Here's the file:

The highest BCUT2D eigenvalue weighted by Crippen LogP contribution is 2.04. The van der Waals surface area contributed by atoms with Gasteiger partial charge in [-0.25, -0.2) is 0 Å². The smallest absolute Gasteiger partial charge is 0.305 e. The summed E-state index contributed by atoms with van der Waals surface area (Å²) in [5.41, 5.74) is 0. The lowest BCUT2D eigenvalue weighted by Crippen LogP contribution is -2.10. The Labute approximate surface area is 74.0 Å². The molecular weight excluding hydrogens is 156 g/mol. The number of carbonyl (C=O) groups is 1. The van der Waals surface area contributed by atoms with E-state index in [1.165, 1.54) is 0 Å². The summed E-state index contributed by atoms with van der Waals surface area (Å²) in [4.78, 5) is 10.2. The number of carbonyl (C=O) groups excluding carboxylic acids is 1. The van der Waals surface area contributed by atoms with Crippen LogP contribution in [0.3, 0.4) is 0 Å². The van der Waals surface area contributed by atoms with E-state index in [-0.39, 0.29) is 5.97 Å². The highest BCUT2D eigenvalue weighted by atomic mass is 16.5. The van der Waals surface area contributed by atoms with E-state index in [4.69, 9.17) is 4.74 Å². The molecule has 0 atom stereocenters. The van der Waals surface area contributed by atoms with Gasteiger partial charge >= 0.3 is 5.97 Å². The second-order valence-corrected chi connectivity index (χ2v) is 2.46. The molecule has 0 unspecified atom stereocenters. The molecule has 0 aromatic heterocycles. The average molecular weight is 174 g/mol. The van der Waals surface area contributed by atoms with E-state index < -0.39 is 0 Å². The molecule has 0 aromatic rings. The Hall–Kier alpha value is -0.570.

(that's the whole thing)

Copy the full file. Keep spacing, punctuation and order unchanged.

The highest BCUT2D eigenvalue weighted by Crippen LogP contribution is 2.04. The van der Waals surface area contributed by atoms with Gasteiger partial charge in [-0.25, -0.2) is 0 Å². The smallest absolute Gasteiger partial charge is 0.305 e. The summed E-state index contributed by atoms with van der Waals surface area (Å²) in [5.41, 5.74) is 0. The lowest BCUT2D eigenvalue weighted by Crippen LogP contribution is -2.10. The Labute approximate surface area is 74.0 Å². The molecular weight excluding hydrogens is 156 g/mol. The number of carbonyl (C=O) groups is 1. The van der Waals surface area contributed by atoms with E-state index in [1.165, 1.54) is 0 Å². The summed E-state index contributed by atoms with van der Waals surface area (Å²) in [4.78, 5) is 10.2. The number of carbonyl (C=O) groups excluding carboxylic acids is 1. The van der Waals surface area contributed by atoms with Crippen LogP contribution in [0.3, 0.4) is 0 Å². The van der Waals surface area contributed by atoms with E-state index in [-0.39, 0.29) is 5.97 Å². The highest BCUT2D eigenvalue weighted by atomic mass is 16.5. The van der Waals surface area contributed by atoms with E-state index in [4.69, 9.17) is 4.74 Å². The molecule has 0 atom stereocenters. The van der Waals surface area contributed by atoms with Gasteiger partial charge >= 0.3 is 5.97 Å². The second-order valence-corrected chi connectivity index (χ2v) is 2.46. The molecule has 0 unspecified atom stereocenters. The molecule has 0 aromatic heterocycles. The average molecular weight is 174 g/mol. The van der Waals surface area contributed by atoms with E-state index < -0.39 is 0 Å². The molecule has 0 aromatic rings. The Hall–Kier alpha value is -0.570.